Seventeen years ago, I sat quietly at my desk in the eighth-grade wing of Dunn Middle School, diligently working on the science test scheduled this day. Suddenly, the distant sounds of televisions reverberated throughout the hallways. I grew distracted because someone clearly disregarded the quiet solace of our school.
Little did I know, on the now live television screens in those other classrooms, buildings were on fire, people were dying and America was under attack. I will never forget standing in the hallway afterward, watching the second tower fall on a television located in the extra science lab. What was happening?
In the days following 9/11, America was shocked and stunned. How could anyone deal such a tremendous blow to the greatest nation on Earth? But, like a phoenix rising from the ashes, we emerged from the rubble of Ground Zero one unified nation. After 9/11, people of all races and religions consoled one another at candlelight vigils throughout the country.
American flags were flying on nearly every porch and flag pole in neighborhoods across the nation. Some even went as far as tattooing stars and stripes on their bodies. On the evening of these debilitating attacks, roughly 150 members of Congress — Democrats and Republicans — stood beside each other and sang “God Bless America” on the steps of the Capitol.
The days after 9/11 became the halcyon moment of comity in all racial, political, and economic conversations. During this time, there was no Democrat or Republican, no black or white, no rich or poor. We were ALL Americans.
Fast forward 17 years to Sept. 11, 2018. Each day, our televisions and newspapers are filled with stories about a nation separated by political, racial and economic divides. Civil unrest erupts over the shooting of an unarmed black man by a white officer. Protesters tear down monuments because of the messages they may portray. Democrats and Republicans heatedly spar over governmental decisions. Individuals burn their shoes and clothing in protest of a new brand spokesman.
This has been a violent and tragic summer, and it follows a period of pronounced divisiveness in every facet of American life. But, how did we get here? What continues to drive this divisiveness? The color of our skin? The amount of money in our bank accounts? The party with which we are affiliated? The answer may be hidden in plain sight.
In his farewell address, George Washington cautioned Americans against forming factions and giving way to the party spirit. His reason for giving such warning was due to the harmful effects which the partisan spirit kindles in society.
“[I]t serves always to distract the public councils and enfeeble the public administration. It agitates the community with ill-founded jealousies and false alarms, kindles the animosity of one part against another, foments occasionally riot and insurrection. It opens the door to foreign influence and corruption, which finds a facilitated access to the government itself through the channels of party passions. Thus the policy and the will of one country are subjected to the policy and will of another.”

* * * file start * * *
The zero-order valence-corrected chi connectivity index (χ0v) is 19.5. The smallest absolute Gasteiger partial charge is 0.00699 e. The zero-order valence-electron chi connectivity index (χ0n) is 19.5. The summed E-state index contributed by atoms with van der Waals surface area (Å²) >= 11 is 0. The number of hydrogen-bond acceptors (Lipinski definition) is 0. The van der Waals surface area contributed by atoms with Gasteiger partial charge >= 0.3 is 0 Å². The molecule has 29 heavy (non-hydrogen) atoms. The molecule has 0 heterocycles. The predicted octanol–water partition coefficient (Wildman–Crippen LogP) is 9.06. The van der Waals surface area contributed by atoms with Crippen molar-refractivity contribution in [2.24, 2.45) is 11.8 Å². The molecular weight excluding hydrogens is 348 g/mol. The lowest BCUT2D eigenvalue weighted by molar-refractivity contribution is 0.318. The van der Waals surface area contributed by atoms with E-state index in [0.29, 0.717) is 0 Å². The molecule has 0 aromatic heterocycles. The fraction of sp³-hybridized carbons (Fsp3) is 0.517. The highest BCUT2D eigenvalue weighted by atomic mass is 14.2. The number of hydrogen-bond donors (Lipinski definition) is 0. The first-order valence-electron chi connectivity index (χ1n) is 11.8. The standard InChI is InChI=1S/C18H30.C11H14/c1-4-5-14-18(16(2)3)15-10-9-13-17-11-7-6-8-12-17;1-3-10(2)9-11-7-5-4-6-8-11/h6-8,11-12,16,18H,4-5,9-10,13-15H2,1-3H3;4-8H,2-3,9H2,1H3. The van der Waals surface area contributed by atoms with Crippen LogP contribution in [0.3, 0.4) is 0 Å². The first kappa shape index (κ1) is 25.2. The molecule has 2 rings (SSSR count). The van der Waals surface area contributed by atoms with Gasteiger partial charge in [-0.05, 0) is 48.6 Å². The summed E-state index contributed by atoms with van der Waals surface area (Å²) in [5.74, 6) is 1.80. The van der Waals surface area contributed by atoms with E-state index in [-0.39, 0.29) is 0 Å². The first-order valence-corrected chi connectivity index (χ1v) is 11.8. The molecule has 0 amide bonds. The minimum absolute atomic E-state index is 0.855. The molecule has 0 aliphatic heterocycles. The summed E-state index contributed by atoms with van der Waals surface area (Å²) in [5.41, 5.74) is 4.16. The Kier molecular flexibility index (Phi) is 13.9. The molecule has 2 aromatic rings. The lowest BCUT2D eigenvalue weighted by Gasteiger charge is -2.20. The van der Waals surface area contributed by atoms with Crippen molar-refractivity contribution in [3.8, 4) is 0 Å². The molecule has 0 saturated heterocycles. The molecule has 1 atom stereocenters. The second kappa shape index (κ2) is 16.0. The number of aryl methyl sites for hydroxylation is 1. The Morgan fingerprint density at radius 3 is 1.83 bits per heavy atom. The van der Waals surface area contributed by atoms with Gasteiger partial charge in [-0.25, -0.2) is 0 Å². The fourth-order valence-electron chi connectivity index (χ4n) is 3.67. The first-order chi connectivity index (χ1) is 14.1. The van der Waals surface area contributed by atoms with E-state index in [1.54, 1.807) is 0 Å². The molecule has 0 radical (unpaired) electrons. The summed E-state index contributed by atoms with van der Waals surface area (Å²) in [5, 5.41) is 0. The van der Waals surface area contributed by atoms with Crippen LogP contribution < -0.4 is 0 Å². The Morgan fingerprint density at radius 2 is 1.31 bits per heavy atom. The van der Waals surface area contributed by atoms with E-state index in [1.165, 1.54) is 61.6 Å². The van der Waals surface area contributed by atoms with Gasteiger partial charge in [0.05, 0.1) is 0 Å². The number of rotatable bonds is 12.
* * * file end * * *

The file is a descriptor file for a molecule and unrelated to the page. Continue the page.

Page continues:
Take a look at the events of today. If ill-founded jealousies, false alarms, intensified animosity, riot, and insurrection don’t sound like daily headlines in America, I’m not sure what does. The fact is we are continually told unrest is the sole fault of inequalities which persist in our country. But this is not accurate. The true dividing line between the two Americas is not economic, race or education. The divide is ideology and thinking. Unrest in America is largely attributable to an exaggerated loyalty to political parties, which fuels an unwillingness to listen to opposing viewpoints and ideas.
Seventeen years ago, our innocence was stripped away. Our inner sanctum was attacked and we all stood with tears in our eyes as we mourned the loss of roughly 3,000 Americans. But, 17 years ago, we came together as one. Sen. Lamar Alexander said it best. “September 11th is one of our worst days but it brought out the best in us. It unified us as a country and showed our charitable instincts and reminded us of what we stood for and stand for.”
National tragedy should not be a necessary catalyst for unity in America. I believe we, as a nation, are better than continued hatred toward our neighbors. I believe we are capable of understanding the values and opinions of those with differing viewpoints. Suspending one’s thoughts long enough to ascertain exactly why he or she feels so strongly about something breeds actual progress and collaboration. It garners unity, bipartisanship, and basic human respect.
During this time of remembering 9/11, I challenge you to be quick to hear, slow to speak and slow to anger. Use a moment of silence to reflect on the lives we lost and to remember that we are one, indivisible nation.
Mr. Barefoot, an attorney, is a Dunn native, attended Triton High School and graduated from Campbell University’s School of Law.